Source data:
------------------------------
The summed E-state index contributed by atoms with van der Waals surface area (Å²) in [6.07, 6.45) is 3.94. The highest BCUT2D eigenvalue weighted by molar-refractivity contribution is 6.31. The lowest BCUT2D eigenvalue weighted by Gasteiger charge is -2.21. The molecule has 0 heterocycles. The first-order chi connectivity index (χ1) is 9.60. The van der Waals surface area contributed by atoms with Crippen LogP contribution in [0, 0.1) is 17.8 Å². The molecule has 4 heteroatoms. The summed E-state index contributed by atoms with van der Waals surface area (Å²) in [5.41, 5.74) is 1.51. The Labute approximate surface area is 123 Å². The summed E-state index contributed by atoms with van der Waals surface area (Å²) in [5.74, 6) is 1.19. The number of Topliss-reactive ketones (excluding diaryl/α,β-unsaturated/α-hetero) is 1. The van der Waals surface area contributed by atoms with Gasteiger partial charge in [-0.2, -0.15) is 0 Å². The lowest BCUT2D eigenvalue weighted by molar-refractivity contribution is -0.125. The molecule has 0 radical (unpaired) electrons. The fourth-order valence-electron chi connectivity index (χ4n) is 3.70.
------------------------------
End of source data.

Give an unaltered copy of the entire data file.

The summed E-state index contributed by atoms with van der Waals surface area (Å²) in [6.07, 6.45) is 3.94. The highest BCUT2D eigenvalue weighted by molar-refractivity contribution is 6.31. The lowest BCUT2D eigenvalue weighted by Gasteiger charge is -2.21. The molecule has 0 heterocycles. The first-order chi connectivity index (χ1) is 9.60. The van der Waals surface area contributed by atoms with Crippen LogP contribution in [0, 0.1) is 17.8 Å². The molecule has 4 heteroatoms. The summed E-state index contributed by atoms with van der Waals surface area (Å²) in [5.41, 5.74) is 1.51. The Labute approximate surface area is 123 Å². The summed E-state index contributed by atoms with van der Waals surface area (Å²) in [5.74, 6) is 1.19. The number of Topliss-reactive ketones (excluding diaryl/α,β-unsaturated/α-hetero) is 1. The van der Waals surface area contributed by atoms with Gasteiger partial charge in [-0.2, -0.15) is 0 Å². The lowest BCUT2D eigenvalue weighted by molar-refractivity contribution is -0.125. The molecule has 0 radical (unpaired) electrons. The fourth-order valence-electron chi connectivity index (χ4n) is 3.70.